They say getting there is half the fun. While I am not sure exactly how that phrase came into existence, I seriously doubt it applies to excursions involving airline travel. If it does, however, I can only expect to enjoy the rest of my trip the equivalent of receiving a full body pat down by a 45 year old bald man wearing purple latex gloves. But eventually the driver let us get into the taxi cab and took us to the airport.
Getting through the security in the airport was no cake walk either. In retrospect, I shouldn’t have eaten that second bowl of Total cereal before leaving for the airport. It turns out that having 200 percent of the recommended daily allowance of iron was more than enough to set off the metal detectors. For reasons that I honestly do not understand, my request to be examined by a nearby perky attractive young female security guard was not well received.
Just to keep everyone on the same page here, I recently traveled to Taylor, Pennsylvania to spend time visiting relatives I haven’t seen in more than five years. My mom and I found a good deal on airplane tickets back to the east coast, so we flew from Denver right into the Scranton / Wilkes Berre airport. I suppose a more accurate way of describing the situation would be to say our plane gently landed on the runway next to the airport.
We didn’t plan this ahead of time, but we arrived in town the day before my cousin’s oldest daughter’s birthday party. Seeing Ted really put the amount of time since my last visit into perspective. Here is the main gist of our conversation:
Ted: Hi Omar, I haven’t seen you in forever! What have you been up to since we saw each other last?
Me: Well, not too much lately– I’m working on being a writer. Oh yeah, and I have built a new web site. What about you?
Ted: I got married and have three kids.
While I generally don’t get invited to many birthday parties for four year old girls, the big screen television equipped with satellite cable and complete NFL game coverage made sure that all age groups were equally entertained. The older males at the party were preoccupied with determining how the outcomes of the games would effect the playoff prospects of their favorite teams. The small girls at the party amused themselves after all the presents were unwrapped and examined by everyone. The amusement, of course, was derived almost exclusively from a large cardboard box.
The largest box was about three feet high and two feet square at the base. The girls, who where dressed up as their favorite Disney heroines, wanted nothing more than to get inside the box. Not being able to think of any good reasons why they shouldn’t be inside the box, I picked them up one at a time and placed them inside. The next thing I know I am rolling them around on the floor inside the box. Their experience seemed quite disorienting and nauseating, which is exactly why they found it entertaining beyond description.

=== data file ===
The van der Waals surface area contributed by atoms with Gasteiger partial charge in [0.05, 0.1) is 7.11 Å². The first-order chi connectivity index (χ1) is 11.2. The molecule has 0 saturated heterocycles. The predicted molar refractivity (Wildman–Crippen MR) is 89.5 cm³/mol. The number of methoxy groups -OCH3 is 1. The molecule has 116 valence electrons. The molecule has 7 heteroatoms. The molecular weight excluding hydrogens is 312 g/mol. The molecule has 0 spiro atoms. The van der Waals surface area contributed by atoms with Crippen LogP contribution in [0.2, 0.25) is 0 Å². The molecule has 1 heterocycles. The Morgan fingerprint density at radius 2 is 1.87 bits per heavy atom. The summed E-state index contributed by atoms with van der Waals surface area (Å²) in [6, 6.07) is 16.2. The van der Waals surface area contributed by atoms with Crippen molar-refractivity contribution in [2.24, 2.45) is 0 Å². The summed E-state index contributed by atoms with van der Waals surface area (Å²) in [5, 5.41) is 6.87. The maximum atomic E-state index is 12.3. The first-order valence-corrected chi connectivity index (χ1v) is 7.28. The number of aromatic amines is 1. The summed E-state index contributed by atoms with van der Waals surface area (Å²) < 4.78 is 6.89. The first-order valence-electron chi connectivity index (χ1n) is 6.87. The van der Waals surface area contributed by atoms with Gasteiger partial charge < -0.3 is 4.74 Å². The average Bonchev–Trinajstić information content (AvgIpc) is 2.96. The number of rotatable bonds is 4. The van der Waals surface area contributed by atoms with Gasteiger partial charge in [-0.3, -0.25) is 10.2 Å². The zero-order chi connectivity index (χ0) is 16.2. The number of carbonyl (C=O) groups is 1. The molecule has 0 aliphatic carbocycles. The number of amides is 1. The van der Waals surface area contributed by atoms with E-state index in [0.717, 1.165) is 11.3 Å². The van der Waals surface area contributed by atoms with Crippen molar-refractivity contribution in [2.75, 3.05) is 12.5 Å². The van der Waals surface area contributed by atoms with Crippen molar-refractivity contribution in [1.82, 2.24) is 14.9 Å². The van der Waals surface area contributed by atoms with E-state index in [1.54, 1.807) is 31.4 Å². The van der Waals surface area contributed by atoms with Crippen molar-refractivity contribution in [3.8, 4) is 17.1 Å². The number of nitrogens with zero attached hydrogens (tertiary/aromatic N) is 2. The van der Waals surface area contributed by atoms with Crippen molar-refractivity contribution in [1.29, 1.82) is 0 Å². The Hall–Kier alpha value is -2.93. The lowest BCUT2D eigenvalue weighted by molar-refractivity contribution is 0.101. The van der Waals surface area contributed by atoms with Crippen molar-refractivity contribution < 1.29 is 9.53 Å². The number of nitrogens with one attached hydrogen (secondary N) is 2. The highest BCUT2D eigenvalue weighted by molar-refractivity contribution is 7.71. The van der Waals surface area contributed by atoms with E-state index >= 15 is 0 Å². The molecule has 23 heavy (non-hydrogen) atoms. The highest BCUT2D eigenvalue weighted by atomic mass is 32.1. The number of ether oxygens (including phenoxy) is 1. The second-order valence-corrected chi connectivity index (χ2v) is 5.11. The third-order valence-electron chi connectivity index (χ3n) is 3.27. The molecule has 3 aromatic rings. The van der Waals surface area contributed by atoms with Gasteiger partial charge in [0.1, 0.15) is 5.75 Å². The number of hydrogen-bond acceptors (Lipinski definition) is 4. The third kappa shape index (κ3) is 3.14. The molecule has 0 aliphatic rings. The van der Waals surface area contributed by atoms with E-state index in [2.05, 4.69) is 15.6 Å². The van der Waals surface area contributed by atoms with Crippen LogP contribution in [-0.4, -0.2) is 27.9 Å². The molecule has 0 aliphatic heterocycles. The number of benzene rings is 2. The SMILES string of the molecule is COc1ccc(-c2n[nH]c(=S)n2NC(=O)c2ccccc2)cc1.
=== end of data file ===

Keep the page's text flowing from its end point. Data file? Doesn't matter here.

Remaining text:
After ten minutes, the box gave up and burst open, causing the girls to pour out onto the floor. After one final round of exuberant giggling, the girls moved on to a slightly more high tech entertainment device: the karaoke machine. I had one of those “life isn’t fair” realizations while witnessing the girls completely mangle Lee Greenwood’s song “God Bless the USA.” Everyone at the party thought they were cute and adorable, but when I do the exact same thing in a seedy college town bar after a downing a couple shots of tequila none of the nearby perky attractive young females seem to have similar feelings of admiration.
Everyone knows that the fine art of residential use lamp repair has fallen out of favor over the years. During my stay in Taylor, I got a glimpse into this rare electrical experience as my three uncles worked to fix two of my grandmother’s broken lamps. My rough calculations led me to the conclusion that the replacement plugs and wire consisted of less than one percent of the total cost of the project. The rest of the budget included the beer that was consumed during the repair process.
Over all I had a great time in Pennsylvania. I really enjoyed playing with some of my younger relatives, some of whom I haven’t seen since they were negative two. While I can’t predict the future, I am going to try and get back there in less than five years from now. I’ll bring my extensive karaoke skills and a much, much bigger cardboard box.